When Her Majesty The Queen is in residence you will see four sentries at the front of Buckingham Palace at other times there are two.

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Q. Why are there no women standing guard at Buckingham Palace?

In the British Army, women were not permitted to serve in close combat units (that is cavalry and infantry).
However, this changed in 2018 and women are now able to apply to join infantry and cavalry units.

They already serve in combat support units, which includes artillery, engineers, air support, logistic support and other branches of the service.

In April 2007, the first women in the British Army served on detachments of the Queen's Guard when the King's Troop, Royal Horse Artillery took over the guard at Windsor Castle.

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Q. What is The Queen's Guard

The Queen's Guard is the name given to the contingent of infantry responsible for guarding Buckingham Palace and St James's Palace (including Clarence House).

The Queen's Life Guard are the cavalry troops who stand guard at Horse Guards, the official entrance to Buckingham Palace and St. James's Palace.

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Q. Is there a dedicated area for wheel chair users to watch the Changing of the Guard?

The Changing of the Guard takes place on the forecourt of Buckingham Palace and as such the only places to view the ceremony are from the public footpaths in front of the Palace railings or from the Victoria Memorial.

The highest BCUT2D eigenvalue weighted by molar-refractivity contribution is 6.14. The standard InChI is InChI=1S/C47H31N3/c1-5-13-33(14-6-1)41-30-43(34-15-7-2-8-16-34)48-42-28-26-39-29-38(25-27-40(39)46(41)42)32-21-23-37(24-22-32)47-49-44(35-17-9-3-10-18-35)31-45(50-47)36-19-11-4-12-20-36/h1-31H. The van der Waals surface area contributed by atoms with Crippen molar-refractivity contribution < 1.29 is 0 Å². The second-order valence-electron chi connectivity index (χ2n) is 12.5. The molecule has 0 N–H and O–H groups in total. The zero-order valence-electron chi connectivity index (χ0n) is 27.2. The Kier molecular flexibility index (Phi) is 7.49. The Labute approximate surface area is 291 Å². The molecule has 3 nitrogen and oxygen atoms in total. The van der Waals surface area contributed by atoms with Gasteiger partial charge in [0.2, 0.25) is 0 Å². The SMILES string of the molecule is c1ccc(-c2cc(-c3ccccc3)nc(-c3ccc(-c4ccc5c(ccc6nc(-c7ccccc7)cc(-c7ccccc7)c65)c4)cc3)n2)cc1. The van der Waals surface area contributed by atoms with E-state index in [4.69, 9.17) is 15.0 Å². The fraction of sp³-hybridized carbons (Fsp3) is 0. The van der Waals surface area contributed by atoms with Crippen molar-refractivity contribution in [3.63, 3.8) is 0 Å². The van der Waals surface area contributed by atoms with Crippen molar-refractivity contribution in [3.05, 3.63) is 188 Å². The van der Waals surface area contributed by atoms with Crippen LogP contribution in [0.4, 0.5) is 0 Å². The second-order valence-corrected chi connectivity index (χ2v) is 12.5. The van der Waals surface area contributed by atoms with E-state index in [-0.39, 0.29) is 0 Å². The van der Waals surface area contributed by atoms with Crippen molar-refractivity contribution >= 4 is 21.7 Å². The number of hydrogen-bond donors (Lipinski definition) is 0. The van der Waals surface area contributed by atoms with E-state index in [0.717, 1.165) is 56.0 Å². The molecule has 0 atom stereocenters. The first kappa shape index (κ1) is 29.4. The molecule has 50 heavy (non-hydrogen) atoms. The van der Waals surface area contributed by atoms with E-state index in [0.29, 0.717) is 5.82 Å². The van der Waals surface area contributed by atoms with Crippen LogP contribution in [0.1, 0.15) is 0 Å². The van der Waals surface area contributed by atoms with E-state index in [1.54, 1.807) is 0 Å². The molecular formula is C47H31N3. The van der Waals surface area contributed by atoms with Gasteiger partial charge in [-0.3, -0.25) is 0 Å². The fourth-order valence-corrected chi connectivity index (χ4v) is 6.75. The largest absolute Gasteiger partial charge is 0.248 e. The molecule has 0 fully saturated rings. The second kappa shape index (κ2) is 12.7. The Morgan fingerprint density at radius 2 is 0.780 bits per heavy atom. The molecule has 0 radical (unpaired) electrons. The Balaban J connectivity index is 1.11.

Sadly as these are public footpaths there are no dedicated areas for wheelchair users.

However, in my experience, the best way to get a good view is to talk to one of the very friendly policemen on duty in front of the Palace as they are very helpful and adept at getting wheel chair users and those who need assistance into a position by the gates where they can see the ceremony.

A second option, which is less crowded is to head for Horse Guards Parade where The Queen's Life Guard mount daily at 11:00 Monday to Saturday and 10:00 on Sundays.

The parade ground is a level surface, covered in gravel, and there are no railings between visitors and the men and horses mounting the guard.

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Q. Can we get inside the railings to see the Changing of the Guard?

No, there is no public access to the forecourt of Buckingham Palace.

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Q. How do the Guards get to and from Buckingham Palace?

The St. James Palace detachment of the Old Guard, normally led by a Band, march down the Mall to Buckingham Palace.
The New Guard, led by a Band, will march along Birdcage Walk, from Wellington Barracks to the Palace.

Maps, showing the routes 'The Guards' take before, during and after the Changing the Guard ceremony at Buckingham Palace, can be found here.

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Q. Why do the Guards wear red jackets?

Bright colours provided a means of distinguishing friend from foe without significantly adding risk to the individual soldier as armies, in years gone by, formed up facing each other in ranks and columns on the battlefield where they engaged each other with volley fire, from muskets.